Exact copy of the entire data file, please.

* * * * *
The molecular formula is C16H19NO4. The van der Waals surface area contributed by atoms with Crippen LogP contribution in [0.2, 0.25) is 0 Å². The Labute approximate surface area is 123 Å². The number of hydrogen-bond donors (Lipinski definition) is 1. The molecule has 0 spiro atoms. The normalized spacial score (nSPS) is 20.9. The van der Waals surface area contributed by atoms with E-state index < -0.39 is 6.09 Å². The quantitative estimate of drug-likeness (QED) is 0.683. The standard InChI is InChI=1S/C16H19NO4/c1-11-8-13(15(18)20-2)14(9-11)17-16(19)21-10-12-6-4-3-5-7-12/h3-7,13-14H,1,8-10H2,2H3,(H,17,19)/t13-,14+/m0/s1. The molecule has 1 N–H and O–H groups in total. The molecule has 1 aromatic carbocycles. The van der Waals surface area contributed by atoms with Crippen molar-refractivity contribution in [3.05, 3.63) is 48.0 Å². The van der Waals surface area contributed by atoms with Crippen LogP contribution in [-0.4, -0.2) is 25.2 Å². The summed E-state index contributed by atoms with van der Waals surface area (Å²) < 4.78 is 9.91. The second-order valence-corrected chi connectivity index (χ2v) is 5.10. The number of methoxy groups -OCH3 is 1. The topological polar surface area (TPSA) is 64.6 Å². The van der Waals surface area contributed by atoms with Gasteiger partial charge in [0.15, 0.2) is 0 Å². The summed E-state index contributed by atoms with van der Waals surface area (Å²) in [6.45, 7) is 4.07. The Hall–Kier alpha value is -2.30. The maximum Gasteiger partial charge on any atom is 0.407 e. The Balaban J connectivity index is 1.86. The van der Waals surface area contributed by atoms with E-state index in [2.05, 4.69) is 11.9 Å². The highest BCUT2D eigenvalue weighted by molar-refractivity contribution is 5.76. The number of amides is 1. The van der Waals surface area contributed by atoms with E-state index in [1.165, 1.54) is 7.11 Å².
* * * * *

The molecular formula is C16H19NO4. The van der Waals surface area contributed by atoms with Crippen LogP contribution in [0.2, 0.25) is 0 Å². The Labute approximate surface area is 123 Å². The number of hydrogen-bond donors (Lipinski definition) is 1. The molecule has 0 spiro atoms. The normalized spacial score (nSPS) is 20.9. The van der Waals surface area contributed by atoms with E-state index < -0.39 is 6.09 Å². The quantitative estimate of drug-likeness (QED) is 0.683. The standard InChI is InChI=1S/C16H19NO4/c1-11-8-13(15(18)20-2)14(9-11)17-16(19)21-10-12-6-4-3-5-7-12/h3-7,13-14H,1,8-10H2,2H3,(H,17,19)/t13-,14+/m0/s1. The molecule has 1 N–H and O–H groups in total. The molecule has 1 aromatic carbocycles. The van der Waals surface area contributed by atoms with Crippen molar-refractivity contribution in [3.05, 3.63) is 48.0 Å². The van der Waals surface area contributed by atoms with Crippen LogP contribution in [-0.4, -0.2) is 25.2 Å². The summed E-state index contributed by atoms with van der Waals surface area (Å²) < 4.78 is 9.91. The second-order valence-corrected chi connectivity index (χ2v) is 5.10. The number of methoxy groups -OCH3 is 1. The topological polar surface area (TPSA) is 64.6 Å². The van der Waals surface area contributed by atoms with Gasteiger partial charge in [0.15, 0.2) is 0 Å². The summed E-state index contributed by atoms with van der Waals surface area (Å²) in [6.45, 7) is 4.07. The Hall–Kier alpha value is -2.30. The maximum Gasteiger partial charge on any atom is 0.407 e. The Balaban J connectivity index is 1.86. The van der Waals surface area contributed by atoms with E-state index in [2.05, 4.69) is 11.9 Å². The highest BCUT2D eigenvalue weighted by molar-refractivity contribution is 5.76. The number of amides is 1. The van der Waals surface area contributed by atoms with E-state index in [1.165, 1.54) is 7.11 Å².